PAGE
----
NASCAR head weighs in
NASCAR chairman Brian France has lobbied the US Congress to support a financial rescue plan for the struggling Big Three automakers: Chrysler, Ford and General Motors. The trio, which participate in NASCAR, are pleading with Congress for a bailout to prevent their companies from going bankrupt. “I’m writing you as a concerned American who wants what is best for our general country,” France wrote. France’s letter said that if the auto industry failed, 3 million people would lose their jobs in the first year and another 2.5 million over the following two years. He said personal income in the US would drop by US$150 billion in the first year and domestic automobile production — even by foreign manufacturers — would likely drop to zero.
More than 70,000 lose jobs
Employers slashed nearly 71,000 jobs last month, the worst single month drop in 26 years, in a clear indication that the US recession is beginning to wreak havoc on manufacturers and workers across the border. Statistics Canada said on Friday that the jobless rate had edged up to 6.3 percent last month from 6.2 percent in October, despite the fact that 48,000 fewer Canadians were looking for work last month. Falling commodity prices and the impact of the slumping US housing and auto sectors have dealt a blow to the forestry, mining and manufacturing sectors across Canada.
Okay Air suspends flights
Okay Airways Co (奧凱航空), China’s oldest private carrier, suspended flights earlier than planned yesterday because airports demanded cash payments for refueling, company president Liu Jieyin (劉捷音) said. Two airports, in Zhuhai and Sanya, refused to refuel the company’s planes on credit, leading Okay Air to stop all passenger routes yesterday, Liu said in an interview broadcast on China Central Television. The company had originally planned to suspend passenger flights from next Monday. Okay Air’s biggest shareholder, Junyao Group (均瑤集團), last month asked for the suspension as it tries to oust Liu, saying the management can’t guarantee safety levels. Losses from daily operations were increasing, Xinhua said, citing Wang Junjin (王均金), chairman of both Okay and Junyao. Okay Air won’t cut staff and has employees on paid leave as it attempts to resume flights before the Lunar New Year holiday next month, Xinhua said.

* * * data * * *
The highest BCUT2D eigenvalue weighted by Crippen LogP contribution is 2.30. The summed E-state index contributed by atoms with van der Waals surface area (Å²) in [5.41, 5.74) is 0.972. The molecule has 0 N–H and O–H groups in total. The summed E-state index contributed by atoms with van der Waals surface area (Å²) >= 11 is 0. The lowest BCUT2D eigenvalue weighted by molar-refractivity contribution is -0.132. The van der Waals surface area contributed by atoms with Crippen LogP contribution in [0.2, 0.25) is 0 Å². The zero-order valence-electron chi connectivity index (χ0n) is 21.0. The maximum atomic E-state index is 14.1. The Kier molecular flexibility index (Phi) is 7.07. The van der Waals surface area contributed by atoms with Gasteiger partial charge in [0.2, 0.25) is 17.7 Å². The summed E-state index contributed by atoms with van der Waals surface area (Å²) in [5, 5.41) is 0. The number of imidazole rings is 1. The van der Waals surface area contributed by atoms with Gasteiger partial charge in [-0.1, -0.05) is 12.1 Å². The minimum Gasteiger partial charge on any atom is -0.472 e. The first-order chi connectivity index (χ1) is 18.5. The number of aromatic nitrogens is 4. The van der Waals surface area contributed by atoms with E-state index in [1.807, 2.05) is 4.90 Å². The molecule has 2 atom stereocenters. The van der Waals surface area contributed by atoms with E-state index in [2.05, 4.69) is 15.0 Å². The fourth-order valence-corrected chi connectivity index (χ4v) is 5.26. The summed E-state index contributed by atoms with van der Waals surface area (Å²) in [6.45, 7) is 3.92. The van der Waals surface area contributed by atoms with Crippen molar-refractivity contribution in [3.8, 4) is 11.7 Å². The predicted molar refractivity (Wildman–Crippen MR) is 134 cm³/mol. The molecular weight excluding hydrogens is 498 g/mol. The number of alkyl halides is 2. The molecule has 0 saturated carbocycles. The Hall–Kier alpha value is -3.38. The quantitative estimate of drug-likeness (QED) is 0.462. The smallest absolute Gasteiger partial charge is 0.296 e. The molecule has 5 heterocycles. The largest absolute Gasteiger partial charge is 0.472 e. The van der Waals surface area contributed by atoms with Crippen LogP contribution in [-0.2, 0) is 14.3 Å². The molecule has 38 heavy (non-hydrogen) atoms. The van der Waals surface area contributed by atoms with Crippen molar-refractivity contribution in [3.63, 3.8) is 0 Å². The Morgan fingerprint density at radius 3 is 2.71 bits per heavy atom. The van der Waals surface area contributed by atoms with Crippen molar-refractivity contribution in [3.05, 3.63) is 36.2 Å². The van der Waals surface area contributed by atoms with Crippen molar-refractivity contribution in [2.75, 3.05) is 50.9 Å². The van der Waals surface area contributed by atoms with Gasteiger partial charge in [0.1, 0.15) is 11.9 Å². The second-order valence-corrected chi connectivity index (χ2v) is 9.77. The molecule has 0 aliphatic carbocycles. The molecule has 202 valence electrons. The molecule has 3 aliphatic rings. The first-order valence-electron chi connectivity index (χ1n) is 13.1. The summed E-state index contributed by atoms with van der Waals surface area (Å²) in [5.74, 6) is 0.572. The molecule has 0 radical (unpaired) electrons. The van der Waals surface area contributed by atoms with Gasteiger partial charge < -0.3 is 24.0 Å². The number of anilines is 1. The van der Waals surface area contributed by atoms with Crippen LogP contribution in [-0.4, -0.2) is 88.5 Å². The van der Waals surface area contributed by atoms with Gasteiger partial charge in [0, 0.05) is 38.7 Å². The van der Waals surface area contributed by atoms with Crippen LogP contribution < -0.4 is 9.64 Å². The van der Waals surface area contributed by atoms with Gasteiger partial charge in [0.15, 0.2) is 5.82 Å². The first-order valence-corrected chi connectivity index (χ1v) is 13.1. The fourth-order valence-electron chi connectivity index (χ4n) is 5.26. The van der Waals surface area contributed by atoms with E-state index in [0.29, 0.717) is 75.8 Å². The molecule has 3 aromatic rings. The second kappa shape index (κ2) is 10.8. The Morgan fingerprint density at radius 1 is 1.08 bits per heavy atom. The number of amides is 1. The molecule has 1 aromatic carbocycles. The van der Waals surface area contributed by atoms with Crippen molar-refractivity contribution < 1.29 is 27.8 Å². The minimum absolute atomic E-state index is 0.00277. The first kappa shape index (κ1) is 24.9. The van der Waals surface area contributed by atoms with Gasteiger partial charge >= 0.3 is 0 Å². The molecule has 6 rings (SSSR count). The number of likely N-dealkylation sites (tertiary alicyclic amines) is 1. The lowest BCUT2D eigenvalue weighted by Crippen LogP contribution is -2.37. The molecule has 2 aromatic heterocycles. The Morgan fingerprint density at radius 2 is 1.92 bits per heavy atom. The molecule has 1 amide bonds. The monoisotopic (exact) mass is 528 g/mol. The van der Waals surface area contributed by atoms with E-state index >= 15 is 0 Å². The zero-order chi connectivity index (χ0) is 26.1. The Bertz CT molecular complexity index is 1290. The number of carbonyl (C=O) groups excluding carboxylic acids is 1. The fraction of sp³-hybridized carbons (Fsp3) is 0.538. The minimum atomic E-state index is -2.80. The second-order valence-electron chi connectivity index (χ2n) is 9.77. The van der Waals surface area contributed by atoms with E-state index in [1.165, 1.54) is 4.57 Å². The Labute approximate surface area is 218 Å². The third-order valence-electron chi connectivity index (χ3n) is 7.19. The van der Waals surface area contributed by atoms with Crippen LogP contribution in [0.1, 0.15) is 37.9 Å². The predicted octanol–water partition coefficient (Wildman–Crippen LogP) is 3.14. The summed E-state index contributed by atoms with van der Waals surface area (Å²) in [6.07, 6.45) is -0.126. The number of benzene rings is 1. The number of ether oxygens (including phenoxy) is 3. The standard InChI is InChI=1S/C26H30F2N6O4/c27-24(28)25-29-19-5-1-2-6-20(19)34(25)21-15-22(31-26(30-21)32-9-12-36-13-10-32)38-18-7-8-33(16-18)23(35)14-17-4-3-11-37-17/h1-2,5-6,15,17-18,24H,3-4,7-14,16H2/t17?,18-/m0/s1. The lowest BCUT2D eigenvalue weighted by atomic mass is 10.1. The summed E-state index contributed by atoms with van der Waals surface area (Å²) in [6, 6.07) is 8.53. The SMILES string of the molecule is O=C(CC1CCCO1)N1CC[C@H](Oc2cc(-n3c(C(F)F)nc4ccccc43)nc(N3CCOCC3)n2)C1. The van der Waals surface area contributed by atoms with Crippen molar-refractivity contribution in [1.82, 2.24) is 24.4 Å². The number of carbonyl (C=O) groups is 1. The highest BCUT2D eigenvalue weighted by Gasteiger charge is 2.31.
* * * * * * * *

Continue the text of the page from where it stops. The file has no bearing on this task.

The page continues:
Argentina funds purchases
Argentina announced on Saturday it would make US$9 billion available to finance car purchases in an attempt to slow job losses in one of the industries hardest hit by the global credit crunch. Under the plan, first-time car buyers can get their vehicle financed and demand could be boosted by some 100,000 units a year, Argentinian Manufacturing Minister Debora Giorgi said at Government House. “We are aiming to reorient where funds are going so that they stop being used for financial speculation and start helping bolster the economy and maintain jobs,” she said. There are some rules: The plan covers 12 lower-priced vehicles, two at each of the main automakers in the country. And the car’s value cannot top 31,000 pesos (US$9,100). It can be financed up to 60 months. Some 150,000 people work in Argentina’s auto industry, which exports vehicles worth US$8 billion annually — about 36 percent of manufactured exports. The funds will be taken from the state-held pension system.